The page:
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India

India’s public distribution system (PDS) is in danger of being derailed in several States across the country. Recent disruptions of the PDS have taken different forms, from compulsory biometric authentication to so-called direct benefit transfer (DBT). The consequences are alarming, but tend to go unreported.

 

On September 29, 2016, Prime Minister Narendra Modi ordered surgical strikes against terrorist launch pads in Pakistan occupied Kashmir (PoK), challenging Islamabad’s nuclear flashpoint theory and denting the image of Prime Minister Nawaz Sharif, a man he had warmly hugged at Allama Iqbal airport in Lahore the previous Christmas day.

 

Congress Member of Parliament Shashi Tharoor had, back in 2010, famously described Jawaharlal Nehru’s foreign policy as a “moralistic running commentary” on international affairs. He was certainly not denigrating India’s first prime minister.

 

It is comforting to bracket India and China and talk of this century being Chindia’s—never mind the intense hostility over the border between the two—and of the country’s 300-million-strong middle-class which, as The Economist has pointed out in its cover story on India last week, HSBC has projected will grow to 550 million by 2025.

 

In power since 2009 — his second time as premier — Israeli Prime Minister Benjamin Netanyahu has developed his own doctrine governing Israel’s foreign relations: call it the Bibi Doctrine. And it is a doctrine in which India plays an important role.

 

It seems everyone had over-reacted to the unprecedented press conference that four senior Supreme Court judges held on Friday. The judges had stated their case quite carefully though the justification they gave about the danger to democracy and their obligation to the nation had its element of justifiable rhetoric.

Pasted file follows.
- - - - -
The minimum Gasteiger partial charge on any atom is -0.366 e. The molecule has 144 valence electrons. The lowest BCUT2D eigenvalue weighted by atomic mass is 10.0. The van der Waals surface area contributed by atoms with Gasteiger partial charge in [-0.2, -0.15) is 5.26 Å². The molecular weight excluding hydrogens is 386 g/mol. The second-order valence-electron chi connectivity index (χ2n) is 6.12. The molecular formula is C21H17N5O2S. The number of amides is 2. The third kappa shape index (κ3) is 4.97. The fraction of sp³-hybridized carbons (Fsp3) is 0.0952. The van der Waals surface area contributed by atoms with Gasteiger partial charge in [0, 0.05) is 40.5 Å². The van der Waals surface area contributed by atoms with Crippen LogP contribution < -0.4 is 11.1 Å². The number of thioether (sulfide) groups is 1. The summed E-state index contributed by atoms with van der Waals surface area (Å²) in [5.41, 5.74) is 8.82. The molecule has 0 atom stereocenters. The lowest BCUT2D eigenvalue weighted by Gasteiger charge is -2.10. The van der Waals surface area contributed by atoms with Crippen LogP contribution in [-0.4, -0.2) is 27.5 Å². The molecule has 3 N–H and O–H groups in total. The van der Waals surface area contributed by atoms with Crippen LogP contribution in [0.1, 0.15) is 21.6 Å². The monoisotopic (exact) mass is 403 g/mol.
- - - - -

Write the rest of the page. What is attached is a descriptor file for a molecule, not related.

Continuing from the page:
There is something intangible yet palpable which makes India-Israel relations special. Every Israeli who has visited India has felt it. Every Indian who has travelled to Israel has felt it. Every person who joins the incredible journey of India-Israel relations has felt it.

 

It is a development that is both momentous and unfortunate. The press conference held by four senior judges of the Supreme Court has exposed an unprecedented level of dissension in the top echelons of the judiciary.

 

Examining a major road-building program in India, researchers at Princeton University and the Paris School of Economics used an innovative technique to show that political corruption increased the chances that roads meant to connect isolated areas to the rest of the country would never be built, even though the government had paid for them.

 

It is welcome that the government has eased foreign investment norms further, although these are incremental, rather than path-breaking, in nature. Liberalising foreign direct investment in Air India will probably make sure that the company will actually get privatised, with a majority stake held by an Indian entity that enjoys the trust of foreign backers now in a position to bid for the company complete with its huge debt burden.

 


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Review
 
 
 
 
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The Indian government is undertaking a project to enhance and install infrastructures related to trade and customs along its northeastern frontier, that include trading points with Bhutan.

 
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Society for Policy Studies in association with India Habitat Centre held a lecture in the “China's Belt and Road Initiative: Nature, Implications and India's Response”

 
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